Over a fuzzy phone connection to Santiago, with slight delays, Chuck Wallace, relays how scared--and lucky--his family was during the Chilean earthquake.
"It was 3:00 in the morning," he says, "and we were in bed on the fifteenth floor, would you believe? It was shaking like something I’ve never felt before, and I was raised in California."
He and his wife and two children, ages 10 and 13, were "thrown from wall to wall," and they braced themselves at those walls during a seemingly endless one and one-half minutes of shaking.
"Normally, these things happen and are over before you know what is going on," said the associate professor of computer science. "But this one was long enough that you knew what was happening.
"Like a Hollywood vision of an earthquake, we had the sound effects, the dishes breaking in the kitchen and all the car alarms in the city going off," Wallace continues. "And we had the visuals, too. I saw a huge flash of light, possibly a gas explosion."
The Wallaces were fortunate to be in a newer, well-built structure, as many of the buildings around them were in that area of Santiago: Providencia. The neighborhood surrounding The Universidad de Catolica, where Wallace is a visiting Fulbright Scholar, were not as lucky, he found when he ventured there.
The family has felt a couple of the aftershocks, but they haven’t been major. "Nothing out of this world like the actual earthquake, which was like a bad amusement park ride, one that you might not survive," Wallace recalls.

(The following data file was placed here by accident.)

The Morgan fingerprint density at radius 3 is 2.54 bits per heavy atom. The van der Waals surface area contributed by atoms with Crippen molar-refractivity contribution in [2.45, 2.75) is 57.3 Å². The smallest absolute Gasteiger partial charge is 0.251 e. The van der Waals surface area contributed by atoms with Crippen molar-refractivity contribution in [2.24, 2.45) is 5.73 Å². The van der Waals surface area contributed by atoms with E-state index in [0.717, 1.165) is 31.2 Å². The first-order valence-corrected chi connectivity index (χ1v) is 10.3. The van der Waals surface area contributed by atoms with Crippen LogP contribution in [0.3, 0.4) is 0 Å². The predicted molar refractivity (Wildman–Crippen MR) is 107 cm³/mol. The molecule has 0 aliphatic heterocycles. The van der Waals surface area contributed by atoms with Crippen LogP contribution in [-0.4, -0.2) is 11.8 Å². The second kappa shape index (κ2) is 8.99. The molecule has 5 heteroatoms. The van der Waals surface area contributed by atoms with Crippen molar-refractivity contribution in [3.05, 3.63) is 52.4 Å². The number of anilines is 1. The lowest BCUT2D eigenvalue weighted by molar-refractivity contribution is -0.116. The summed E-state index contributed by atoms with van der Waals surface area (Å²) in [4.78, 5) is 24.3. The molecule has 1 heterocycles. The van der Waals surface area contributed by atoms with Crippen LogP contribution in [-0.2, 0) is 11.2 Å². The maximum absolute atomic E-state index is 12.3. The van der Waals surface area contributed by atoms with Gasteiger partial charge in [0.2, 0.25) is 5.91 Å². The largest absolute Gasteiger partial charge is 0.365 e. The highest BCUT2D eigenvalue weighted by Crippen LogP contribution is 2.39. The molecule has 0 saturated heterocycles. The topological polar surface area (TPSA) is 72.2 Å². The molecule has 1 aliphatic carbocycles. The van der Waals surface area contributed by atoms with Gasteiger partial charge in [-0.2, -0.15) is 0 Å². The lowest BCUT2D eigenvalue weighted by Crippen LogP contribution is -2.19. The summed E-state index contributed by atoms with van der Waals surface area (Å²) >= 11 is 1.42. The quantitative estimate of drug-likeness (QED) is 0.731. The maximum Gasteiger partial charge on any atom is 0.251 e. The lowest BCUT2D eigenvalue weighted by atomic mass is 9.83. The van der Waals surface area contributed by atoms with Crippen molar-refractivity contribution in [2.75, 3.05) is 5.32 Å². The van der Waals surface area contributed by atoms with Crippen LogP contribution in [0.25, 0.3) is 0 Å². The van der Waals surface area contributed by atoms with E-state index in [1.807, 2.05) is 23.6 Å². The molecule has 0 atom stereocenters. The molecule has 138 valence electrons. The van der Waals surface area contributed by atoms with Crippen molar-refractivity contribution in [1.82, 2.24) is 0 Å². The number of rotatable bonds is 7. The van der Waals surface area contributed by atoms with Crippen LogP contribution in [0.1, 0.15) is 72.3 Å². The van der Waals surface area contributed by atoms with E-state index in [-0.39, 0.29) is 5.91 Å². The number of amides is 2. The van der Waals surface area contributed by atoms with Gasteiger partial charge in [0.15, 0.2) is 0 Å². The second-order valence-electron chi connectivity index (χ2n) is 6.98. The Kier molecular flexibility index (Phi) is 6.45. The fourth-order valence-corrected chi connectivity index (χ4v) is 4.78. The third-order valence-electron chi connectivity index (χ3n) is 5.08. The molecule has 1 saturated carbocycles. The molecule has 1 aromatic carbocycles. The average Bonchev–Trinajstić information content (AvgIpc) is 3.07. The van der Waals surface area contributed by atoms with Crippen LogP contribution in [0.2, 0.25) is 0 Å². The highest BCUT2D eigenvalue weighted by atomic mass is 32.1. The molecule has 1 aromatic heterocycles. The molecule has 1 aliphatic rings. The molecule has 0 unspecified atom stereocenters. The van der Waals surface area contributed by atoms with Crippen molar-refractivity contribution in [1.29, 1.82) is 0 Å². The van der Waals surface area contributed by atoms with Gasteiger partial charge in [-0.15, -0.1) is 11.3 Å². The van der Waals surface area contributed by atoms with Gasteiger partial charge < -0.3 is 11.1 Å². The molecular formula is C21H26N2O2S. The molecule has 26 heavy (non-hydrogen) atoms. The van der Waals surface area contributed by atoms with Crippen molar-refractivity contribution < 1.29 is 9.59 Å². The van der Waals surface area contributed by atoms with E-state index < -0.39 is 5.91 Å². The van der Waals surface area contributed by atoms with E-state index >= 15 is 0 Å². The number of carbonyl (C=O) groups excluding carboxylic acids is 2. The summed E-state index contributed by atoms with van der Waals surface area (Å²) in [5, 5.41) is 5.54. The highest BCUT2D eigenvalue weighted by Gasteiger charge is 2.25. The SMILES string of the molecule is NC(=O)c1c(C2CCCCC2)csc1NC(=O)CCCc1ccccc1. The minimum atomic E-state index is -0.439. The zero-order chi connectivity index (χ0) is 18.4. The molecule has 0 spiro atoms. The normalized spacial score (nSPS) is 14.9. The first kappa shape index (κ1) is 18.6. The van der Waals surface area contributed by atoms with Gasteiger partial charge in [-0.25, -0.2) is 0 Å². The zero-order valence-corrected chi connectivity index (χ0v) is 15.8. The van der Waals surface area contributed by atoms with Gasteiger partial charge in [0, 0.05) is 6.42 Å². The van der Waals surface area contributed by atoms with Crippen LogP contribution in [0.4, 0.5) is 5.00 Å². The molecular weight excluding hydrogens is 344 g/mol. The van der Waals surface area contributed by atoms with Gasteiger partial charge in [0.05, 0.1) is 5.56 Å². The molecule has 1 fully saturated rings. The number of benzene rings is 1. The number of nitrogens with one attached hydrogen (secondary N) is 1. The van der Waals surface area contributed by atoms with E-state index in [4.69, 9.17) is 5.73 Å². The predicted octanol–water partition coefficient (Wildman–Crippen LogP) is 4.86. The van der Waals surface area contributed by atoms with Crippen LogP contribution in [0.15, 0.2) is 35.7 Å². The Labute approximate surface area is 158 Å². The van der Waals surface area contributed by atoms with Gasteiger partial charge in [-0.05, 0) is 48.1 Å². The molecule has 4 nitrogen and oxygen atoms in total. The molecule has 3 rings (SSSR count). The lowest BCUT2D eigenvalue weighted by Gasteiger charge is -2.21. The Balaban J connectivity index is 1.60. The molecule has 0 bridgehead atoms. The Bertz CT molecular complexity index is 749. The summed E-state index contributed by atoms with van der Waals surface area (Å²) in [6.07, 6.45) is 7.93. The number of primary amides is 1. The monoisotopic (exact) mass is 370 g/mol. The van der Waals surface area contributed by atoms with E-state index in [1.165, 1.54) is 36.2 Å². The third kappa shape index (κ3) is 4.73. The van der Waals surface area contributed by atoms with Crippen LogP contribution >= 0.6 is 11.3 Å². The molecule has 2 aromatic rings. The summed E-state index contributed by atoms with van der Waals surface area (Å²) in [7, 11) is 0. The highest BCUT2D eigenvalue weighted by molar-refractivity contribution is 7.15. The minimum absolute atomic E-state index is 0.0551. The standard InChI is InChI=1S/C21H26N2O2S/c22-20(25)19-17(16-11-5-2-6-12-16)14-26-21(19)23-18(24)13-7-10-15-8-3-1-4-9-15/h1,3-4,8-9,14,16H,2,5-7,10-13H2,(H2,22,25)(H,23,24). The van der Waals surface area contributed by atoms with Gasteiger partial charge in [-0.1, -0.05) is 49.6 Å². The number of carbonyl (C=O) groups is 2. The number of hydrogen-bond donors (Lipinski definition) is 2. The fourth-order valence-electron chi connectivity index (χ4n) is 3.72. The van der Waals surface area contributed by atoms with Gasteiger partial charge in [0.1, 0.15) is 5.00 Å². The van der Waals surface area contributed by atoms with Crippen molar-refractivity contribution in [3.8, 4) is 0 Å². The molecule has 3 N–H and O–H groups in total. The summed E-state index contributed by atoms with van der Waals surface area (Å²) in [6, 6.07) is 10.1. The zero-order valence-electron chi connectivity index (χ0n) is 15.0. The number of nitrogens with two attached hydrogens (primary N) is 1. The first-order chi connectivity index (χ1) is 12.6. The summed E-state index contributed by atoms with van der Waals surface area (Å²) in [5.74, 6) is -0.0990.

Their life has almost returned to normal, he said. They have had water, electricity and Internet service restored to their building, but their elevator doesn’t work, so they are walking the fifteen flights up and down.
"And my children were supposed to start school this week," he said. "It’s the end of summer vacation here. Everything’s been delayed a week. My wife, Susanna Peters [a senior lecturer in Tech's social sciences department], will be teaching English, too, but everything’s been pushed back a bit"
Wallace’s Fulbright Scholarship entails working with the computer science department at the Universidad de Catolica on their software engineering program. He hopes to develop an exchange program between the Chilean university and Michigan Tech someday.
Meanwhile, he is thankful for the emails he’s been getting from Tech faculty, staff and students. "I appreciate all the nice thoughts," he said.
Also in Chile on a study-abroad program, Evan Johnson, a Michigan Tech student based in Santiago, was safely on a field trip in the far south of the country. He is studying through the Universidad Andrés Bello in Santiago. He has assured Tech's International Programs and Services office that he is OK.